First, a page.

What in the world is a new generation of Husker fans to make of their football team?
A hang-on-by-your-fingernails 27-22 win over a talented and very respectable Indiana team that threw a lot of challenges at the Husker offense ... it sure gives folks a lot to think about.
About 1,000 red-clad people spent an anxious Saturday afternoon watching the state’s largest TV screen in Lincoln’s Railyard, punctuated with roars of delight whenever the Cornhuskers made a big play. Most were young enough that they likely had no clear recollection of a Nebraska football team being undefeated in mid-October, they seemed eager to buy into the experience.
Is this a Top 10 team? Well, right now it is. The Cornhuskers are very fortunate to be 6-0, but then again they were extremely unfortunate to be 2-4 after six games last season. Ultimately, you make most of your own breaks, and the Huskers have fought for everything they’ve gotten, including two confidence-building road wins. Their next two road trips, however, will be much tougher.
This generation of fans is watching the young Huskers develop trust in each other as they work through their growing pains, led by a sometimes-erratic but always courageous quarterback and his fellow seniors, who clearly want to grab all the good memories they can this fall.
These Cornhuskers have decent talent overall, but are young in the offensive and defensive lines, and they’re fighting through a series of injuries. The main thing they have going for them is a “can-do” attitude in the clutch and an overall belief in themselves. Whether that’s driven more by Mike Riley’s even-keel approach, or by Sam Foltz smiling down on the Huskers, is not yet evident, but it could be enough to take them a long way this season.
Nebraska showed a lot of character on its seven-minute, 41-second fourth-quarter drive, which ended in a 39-yard field goal by ever-dependable Drew Brown. The Huskers also got lucky when Tommy Armstrong scrambled to field a bobbled snap on a fourth-down quarterback sneak, then converted the first down, helped by a timely push from fullback Luke McNitt. Then they got a little luckier when officials ruled that Terrell Newby’s knee was down before he fumbled the ball at the Indiana 20-yard line.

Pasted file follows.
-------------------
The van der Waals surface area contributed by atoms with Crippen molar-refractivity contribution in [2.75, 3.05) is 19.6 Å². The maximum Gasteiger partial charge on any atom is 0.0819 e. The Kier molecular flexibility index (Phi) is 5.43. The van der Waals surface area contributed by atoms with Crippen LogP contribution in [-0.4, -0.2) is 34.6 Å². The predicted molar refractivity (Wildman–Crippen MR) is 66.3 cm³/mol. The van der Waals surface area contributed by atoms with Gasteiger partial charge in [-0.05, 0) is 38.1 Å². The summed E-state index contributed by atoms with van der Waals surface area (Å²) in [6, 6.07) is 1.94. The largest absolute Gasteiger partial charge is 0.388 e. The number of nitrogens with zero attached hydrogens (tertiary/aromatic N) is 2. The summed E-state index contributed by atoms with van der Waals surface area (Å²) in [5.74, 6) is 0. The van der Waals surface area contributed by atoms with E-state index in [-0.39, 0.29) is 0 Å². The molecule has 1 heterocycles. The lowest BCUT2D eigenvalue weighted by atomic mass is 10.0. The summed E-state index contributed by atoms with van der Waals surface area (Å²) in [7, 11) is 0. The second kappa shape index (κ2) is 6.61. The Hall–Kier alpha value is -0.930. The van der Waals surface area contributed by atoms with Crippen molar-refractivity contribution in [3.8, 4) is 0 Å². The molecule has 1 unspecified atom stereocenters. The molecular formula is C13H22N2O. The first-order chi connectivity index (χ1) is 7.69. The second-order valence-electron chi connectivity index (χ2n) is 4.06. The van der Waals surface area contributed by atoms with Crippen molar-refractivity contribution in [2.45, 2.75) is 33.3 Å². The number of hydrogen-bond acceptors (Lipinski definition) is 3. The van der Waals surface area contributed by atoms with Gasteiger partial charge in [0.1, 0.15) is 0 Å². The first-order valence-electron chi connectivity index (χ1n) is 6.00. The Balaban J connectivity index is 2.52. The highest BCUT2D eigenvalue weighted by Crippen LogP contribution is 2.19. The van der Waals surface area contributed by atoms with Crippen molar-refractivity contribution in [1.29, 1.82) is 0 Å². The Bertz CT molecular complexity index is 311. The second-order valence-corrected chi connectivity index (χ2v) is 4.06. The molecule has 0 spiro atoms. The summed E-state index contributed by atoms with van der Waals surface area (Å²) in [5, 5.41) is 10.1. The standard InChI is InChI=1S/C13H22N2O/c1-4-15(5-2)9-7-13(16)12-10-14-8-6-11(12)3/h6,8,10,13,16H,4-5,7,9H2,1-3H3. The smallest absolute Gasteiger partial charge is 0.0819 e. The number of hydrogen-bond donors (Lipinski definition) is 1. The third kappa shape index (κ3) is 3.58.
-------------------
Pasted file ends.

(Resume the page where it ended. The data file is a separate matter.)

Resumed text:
Most of the breaks that went against Nebraska on Riley’s maiden voyage are going in the Huskers’ favor this season.
But most of that speculation will get hidden in the brightness of these facts: this is the first time the Huskers have ever started 3-0 in Big Ten play, and their seven-game winning streak is the program’s longest in 15 years.
It was not easy to get there. It was a tough go in Bloomington. Although his team is only 3-3, Kevin Wilson has the Hoosier program on the upswing. No doubt ‘80s pop/rock star John Mellencamp is feeling better every day about all the money he’s poured into his home-state Hoosier football program.
The Huskers had a great 17-point run to start the game, and they put together a courageous finish. In between, there were a lot of questions, plenty of doubts and enough lackluster, sloppy play on offense to keep Danny Langsdorf up late at night. He’ll look for help from the NU training staff, because the absence of Jordan Westerkamp and Cethan Carter was a liability, as was the quick departure of David Knevel (after only one snap) and the lack of playing time for Devine Ozigbo (only one carry). Not to mention Nick Gates, the Huskers’ best bet for an offensive player to make first-team all-conference, who played most of the game with a sprained ankle.
Nine penalties for 53 yards will have Langsdorf, Riley and the Huskers searching for consistency again this week in practice.
When Nebraska struggles to run the football, it’s really not a very good offensive team. That had a lot to do with Armstrong’s poor day throwing the ball (10 of 26 for 208 yards, with one touchdown and two interceptions). Through the first three quarters, NU’s offensive line was ineffective. Somehow, they pulled it together in the fourth quarter.
The defensive backfierld — possibly the Huskers’ major weakness in 2015, has pretty much figured out what Mark Banker and Brian Stewart’s scheme, and has rapidly become the strength of this team. They failed just once Saturday, on Indiana’s lightning-fast fourth-quarter touchdown drive when the Hoosiers went 75 yards on four pass completions.
Even with a mediocre pass rush, the Husker secondary is tough. Through half the regular season, the Huskers have given up just 6.2 yards per pass attempt. (That figure was 7.5 last season.) Nate Gerry and Chris Jones are in the running for first-team all-conference honors. Jones has three interceptions, none bigger than his 33-yard pick-six in the first quarter that provided the margin of victory for the Big Red.
Let’s not overthink it at the highly-successful midpoint of the season. Rough waters are ahead, but if the Huskers keep believing in themselves, that might just make the ride more enjoyable.
Formerly the sports editor at the North Platte Bulletin and a sportswriter/columnist for the North Platte Telegraph, Tad Stryker started writing for this website in 2008. You can e-mail him at firstname.lastname@example.org. Stryker is a freelance writer, favoring topics related to Nebraska history or Christianity. You can buy his recent book at this link.
Huskers keep believing, stay unbeaten at season’s midpoint
Chris Jones leads strong performance by defensive backfield as NU wins seventh in a row
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